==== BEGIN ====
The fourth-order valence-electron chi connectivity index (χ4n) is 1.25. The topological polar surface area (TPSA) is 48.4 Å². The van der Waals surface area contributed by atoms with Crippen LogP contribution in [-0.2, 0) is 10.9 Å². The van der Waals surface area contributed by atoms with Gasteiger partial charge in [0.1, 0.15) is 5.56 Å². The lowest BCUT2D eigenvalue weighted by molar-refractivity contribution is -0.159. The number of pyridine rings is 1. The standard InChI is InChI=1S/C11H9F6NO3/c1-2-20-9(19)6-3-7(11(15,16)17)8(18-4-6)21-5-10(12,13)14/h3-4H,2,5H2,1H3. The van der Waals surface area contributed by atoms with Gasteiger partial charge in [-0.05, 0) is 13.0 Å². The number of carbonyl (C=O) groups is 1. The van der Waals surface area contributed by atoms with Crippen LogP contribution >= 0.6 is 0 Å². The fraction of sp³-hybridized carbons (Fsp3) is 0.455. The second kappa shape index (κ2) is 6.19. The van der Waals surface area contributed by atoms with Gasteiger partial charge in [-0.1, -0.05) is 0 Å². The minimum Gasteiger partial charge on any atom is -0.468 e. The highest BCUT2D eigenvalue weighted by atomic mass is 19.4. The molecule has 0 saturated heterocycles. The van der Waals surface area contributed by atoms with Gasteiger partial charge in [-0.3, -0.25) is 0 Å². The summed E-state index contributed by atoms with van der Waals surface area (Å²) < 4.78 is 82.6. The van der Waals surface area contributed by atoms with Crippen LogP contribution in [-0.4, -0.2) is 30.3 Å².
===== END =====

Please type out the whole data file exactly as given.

The fourth-order valence-electron chi connectivity index (χ4n) is 1.25. The topological polar surface area (TPSA) is 48.4 Å². The van der Waals surface area contributed by atoms with Crippen LogP contribution in [-0.2, 0) is 10.9 Å². The van der Waals surface area contributed by atoms with Gasteiger partial charge in [0.1, 0.15) is 5.56 Å². The lowest BCUT2D eigenvalue weighted by molar-refractivity contribution is -0.159. The number of pyridine rings is 1. The standard InChI is InChI=1S/C11H9F6NO3/c1-2-20-9(19)6-3-7(11(15,16)17)8(18-4-6)21-5-10(12,13)14/h3-4H,2,5H2,1H3. The van der Waals surface area contributed by atoms with Gasteiger partial charge in [-0.05, 0) is 13.0 Å². The number of carbonyl (C=O) groups is 1. The van der Waals surface area contributed by atoms with Crippen LogP contribution >= 0.6 is 0 Å². The fraction of sp³-hybridized carbons (Fsp3) is 0.455. The second kappa shape index (κ2) is 6.19. The van der Waals surface area contributed by atoms with Gasteiger partial charge in [-0.1, -0.05) is 0 Å². The minimum Gasteiger partial charge on any atom is -0.468 e. The highest BCUT2D eigenvalue weighted by atomic mass is 19.4. The molecule has 0 saturated heterocycles. The van der Waals surface area contributed by atoms with Gasteiger partial charge in [-0.3, -0.25) is 0 Å². The summed E-state index contributed by atoms with van der Waals surface area (Å²) < 4.78 is 82.6. The van der Waals surface area contributed by atoms with Crippen LogP contribution in [-0.4, -0.2) is 30.3 Å².